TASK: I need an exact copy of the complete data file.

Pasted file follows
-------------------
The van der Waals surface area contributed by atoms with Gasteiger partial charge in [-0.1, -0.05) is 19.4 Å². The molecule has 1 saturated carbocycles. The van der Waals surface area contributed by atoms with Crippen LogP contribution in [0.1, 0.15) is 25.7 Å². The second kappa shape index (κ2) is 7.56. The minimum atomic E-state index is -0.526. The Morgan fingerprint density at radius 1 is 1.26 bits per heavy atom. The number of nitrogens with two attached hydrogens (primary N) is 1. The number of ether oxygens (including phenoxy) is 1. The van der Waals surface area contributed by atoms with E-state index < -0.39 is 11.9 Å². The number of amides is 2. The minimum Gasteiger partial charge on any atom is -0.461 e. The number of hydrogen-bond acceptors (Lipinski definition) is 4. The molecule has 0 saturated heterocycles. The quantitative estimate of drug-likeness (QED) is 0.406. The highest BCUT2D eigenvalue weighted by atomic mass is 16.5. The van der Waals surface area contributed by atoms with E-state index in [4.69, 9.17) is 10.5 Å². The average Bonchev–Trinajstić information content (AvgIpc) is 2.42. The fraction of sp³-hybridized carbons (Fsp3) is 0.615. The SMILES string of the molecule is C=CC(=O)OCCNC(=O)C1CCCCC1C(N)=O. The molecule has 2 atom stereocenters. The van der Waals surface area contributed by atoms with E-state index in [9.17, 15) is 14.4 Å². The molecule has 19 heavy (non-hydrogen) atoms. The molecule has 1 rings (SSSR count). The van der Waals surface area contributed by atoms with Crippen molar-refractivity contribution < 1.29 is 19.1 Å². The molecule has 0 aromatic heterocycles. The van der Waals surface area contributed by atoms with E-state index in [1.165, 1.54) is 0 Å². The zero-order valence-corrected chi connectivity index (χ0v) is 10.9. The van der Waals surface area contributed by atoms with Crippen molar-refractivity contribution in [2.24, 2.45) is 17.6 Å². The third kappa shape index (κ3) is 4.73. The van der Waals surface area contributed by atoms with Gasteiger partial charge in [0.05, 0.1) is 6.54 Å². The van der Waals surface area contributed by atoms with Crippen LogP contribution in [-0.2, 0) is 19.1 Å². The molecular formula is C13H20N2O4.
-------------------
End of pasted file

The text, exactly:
The van der Waals surface area contributed by atoms with Gasteiger partial charge in [-0.1, -0.05) is 19.4 Å². The molecule has 1 saturated carbocycles. The van der Waals surface area contributed by atoms with Crippen LogP contribution in [0.1, 0.15) is 25.7 Å². The second kappa shape index (κ2) is 7.56. The minimum atomic E-state index is -0.526. The Morgan fingerprint density at radius 1 is 1.26 bits per heavy atom. The number of nitrogens with two attached hydrogens (primary N) is 1. The number of ether oxygens (including phenoxy) is 1. The van der Waals surface area contributed by atoms with E-state index < -0.39 is 11.9 Å². The number of amides is 2. The minimum Gasteiger partial charge on any atom is -0.461 e. The number of hydrogen-bond acceptors (Lipinski definition) is 4. The molecule has 0 saturated heterocycles. The quantitative estimate of drug-likeness (QED) is 0.406. The highest BCUT2D eigenvalue weighted by atomic mass is 16.5. The van der Waals surface area contributed by atoms with E-state index in [4.69, 9.17) is 10.5 Å². The average Bonchev–Trinajstić information content (AvgIpc) is 2.42. The fraction of sp³-hybridized carbons (Fsp3) is 0.615. The SMILES string of the molecule is C=CC(=O)OCCNC(=O)C1CCCCC1C(N)=O. The molecule has 2 atom stereocenters. The van der Waals surface area contributed by atoms with E-state index in [9.17, 15) is 14.4 Å². The molecule has 19 heavy (non-hydrogen) atoms. The molecule has 1 rings (SSSR count). The van der Waals surface area contributed by atoms with Crippen molar-refractivity contribution < 1.29 is 19.1 Å². The molecule has 0 aromatic heterocycles. The van der Waals surface area contributed by atoms with E-state index in [1.165, 1.54) is 0 Å². The zero-order valence-corrected chi connectivity index (χ0v) is 10.9. The van der Waals surface area contributed by atoms with Crippen molar-refractivity contribution in [2.24, 2.45) is 17.6 Å². The third kappa shape index (κ3) is 4.73. The van der Waals surface area contributed by atoms with Gasteiger partial charge in [0.05, 0.1) is 6.54 Å². The van der Waals surface area contributed by atoms with Crippen LogP contribution in [-0.2, 0) is 19.1 Å². The molecular formula is C13H20N2O4.